New Grad RN- Nervous about Neuro ICU Preceptorship
- 0Jun 21, '11 by DaughteroftheKingThe Neuro ICU forum seems like a ghost town, so I figured I'd post out here
I am one of the very very blessed and fortunate new grad RNs (with LPN & CNA experience, but new as an RN) who got a job, and not only that in the very hospital & floor I so badly wanted!!
I start a 12 week preceptorship in the neuro ICU in July, and I am SUPER nervous.
I bought a "Neurological & Neurosurgical Nursing" book, got the first few chapters down on that, but I feel no matter what I'm going to walk in there as a big idiot. I mean, I did graduate nursing school with my clinical and classroom instructors always impressed with me, but really, as a new grad, I know just about NOTHING about being a neuro nurse in the ICU!
Just wanted to get some "It'll all be OK's" & ANY advice, tips, what not to do's, etc. from you nurses who have gone through this!
Thank you so much!
- 3,196 Visits
- 3Jun 21, '11 by 313RNI went to Neuro ICU as a new grad without any experience at all outside of Nursing school. One of my classmates started with me and we still get new grads hired regularly.
A 12 week orientation is a nice, long time to learn the basics of the job provided you have a good preceptor.
I find Neuro ICU to be pretty easy to handle compared to CICU. We also take MICU and SICU overflow, which aren't too bad either usually. If I was starting again I'd choose neuro ICU all over.
Ventrics are simple: open or closed. Impelas and ballon pumps and cordisis and swans- no thanks. Those patients are sick. The downside of neuro is the slow and/or incomplete recoveries.
As for hints and tips, I don't have too many. Just go to work every day, pay attention, ask a lot of questions and do your best.
You'll be fine.
- 2Jun 21, '11 by merleeMany hundreds of years ago, fresh out of nursing school, I started in neonatal ICU! Looking back, I can't believe that I had that much confidence in myself! I didn't know what I didn't know!!
You will be fine - lots of orientation! Take care!
- 2Jun 21, '11 by CCRNDivaI started in a general ICU within a level II trauma center as a new grad. I only had one yr of an externship on the pediatric floor as healthcare experience. Not to brag, but I must say that I thrived in the environment and I'm still there. I really like critical care; it's full of new challenges on a daily basis.
My suggestion would be to look up every med, test and diagnosis you're not familiar with. Be willing to admit what you don't know and ask questions! Be willing to help the other RNs in your free time, they will be your informal teachers as well. Don't be afraid to ask the docs questions as well; some of them are excellent teachers. I would also suggest that you participate in all of the codes you can if you're allowed (even if it's just as the recorder or compressor). It's the only way you will become comfortable in a code/crisis environment. Never, ever say "I've done that already" to anyone offering a learning experience; it's the fastest way to alienate your team. You don't ever want anyone to think you're a miss know it all because they will be tempted to let you sink or swim and you don't want that.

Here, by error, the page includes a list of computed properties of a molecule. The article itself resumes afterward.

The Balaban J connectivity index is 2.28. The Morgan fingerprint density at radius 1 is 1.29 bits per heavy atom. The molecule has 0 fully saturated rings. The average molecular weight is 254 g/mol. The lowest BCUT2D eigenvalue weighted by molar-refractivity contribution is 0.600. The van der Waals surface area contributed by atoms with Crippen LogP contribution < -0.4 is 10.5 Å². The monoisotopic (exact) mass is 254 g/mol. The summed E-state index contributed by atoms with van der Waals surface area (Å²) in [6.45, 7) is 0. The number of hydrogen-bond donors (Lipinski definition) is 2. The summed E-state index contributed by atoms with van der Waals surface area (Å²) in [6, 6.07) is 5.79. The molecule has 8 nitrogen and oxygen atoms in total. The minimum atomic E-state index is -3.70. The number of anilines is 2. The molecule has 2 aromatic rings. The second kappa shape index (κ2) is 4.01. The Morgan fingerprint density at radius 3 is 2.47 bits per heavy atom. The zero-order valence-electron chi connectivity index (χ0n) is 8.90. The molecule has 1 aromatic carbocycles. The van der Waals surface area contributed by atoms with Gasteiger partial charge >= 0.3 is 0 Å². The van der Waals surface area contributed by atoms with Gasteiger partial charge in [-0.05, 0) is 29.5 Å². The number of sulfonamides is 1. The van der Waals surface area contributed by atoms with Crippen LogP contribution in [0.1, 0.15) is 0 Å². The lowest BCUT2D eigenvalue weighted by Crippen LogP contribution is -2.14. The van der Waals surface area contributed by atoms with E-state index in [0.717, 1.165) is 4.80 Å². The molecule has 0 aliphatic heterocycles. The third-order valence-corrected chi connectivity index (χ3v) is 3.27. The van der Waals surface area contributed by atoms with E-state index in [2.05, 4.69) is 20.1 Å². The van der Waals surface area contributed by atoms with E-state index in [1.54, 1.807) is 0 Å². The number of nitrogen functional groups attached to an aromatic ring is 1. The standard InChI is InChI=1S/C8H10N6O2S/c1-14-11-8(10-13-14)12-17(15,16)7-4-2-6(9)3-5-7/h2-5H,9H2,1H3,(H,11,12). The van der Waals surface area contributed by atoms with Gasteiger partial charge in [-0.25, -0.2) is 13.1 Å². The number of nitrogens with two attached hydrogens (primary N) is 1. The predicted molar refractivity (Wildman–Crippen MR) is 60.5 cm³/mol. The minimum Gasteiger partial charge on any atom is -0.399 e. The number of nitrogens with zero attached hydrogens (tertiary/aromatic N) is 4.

It's good that you're nervous, it means you respect the job and all it entails. It has been seven yrs for me and I still get nervous at times. I've had residents and hospitalists express nervousness too! Embrace it because it will keep you on your toes! Good luck to you!!
- 4Jun 21, '11 by inchiiI started in Neuro ICU when I was a new grad. All I can say is, you will learn most of the things there. Make most of your orientation and preceptorships.
Bring your penlight. You will be using it everyday. Assess your patients' pupils regularly. Sometimes, they just suddenly deteriorate. Most patients have the same drugs --Mannitol, Citicholine, Keppra, etc. Be in good terms with the CT scan people, you will be visiting them often. Don't strain your back, you will be turning comatose patients every 2 hours. You'll figure out the rest soon.
And yes, it'll all be Ok.
- 1Jun 21, '11 by criticalRN10Good luck!! I agree that it's good that you're nervous and eager to learn, your coworkers will pick up on that and be more apt to help you. I just got my first job too and take NCLEX-RN next Tuesday-I feel your pain!! I'm nervous about everything too (because I have no clue how much I don't know!) but the good thing is that I can't wait to find it all out and be an awesome nurse! good luck to you!
- 2Jun 21, '11 by HouTx GuideI began nursing in a Neuro-Trauma ICU & loved it!!! Neuro is still my favorite clinical area. I think you'll find that neuro is more 'orderly' .... S & S are much more predictable than other organ systems. Take time to really learn neuro pathophys & it will be so much easier for you.
I can vividly remember my first few shifts after I transferred to a CVICU. It took me quite a while to get used to dealing with walking, talking patients. I kept forgetting that they had meal trays... and they got so messy and rumpled. My neuro patients generally stayed where I put them - LOL.
Let us know how it goes - hopefully, you'll earn that prestigious CNRN in no time at all.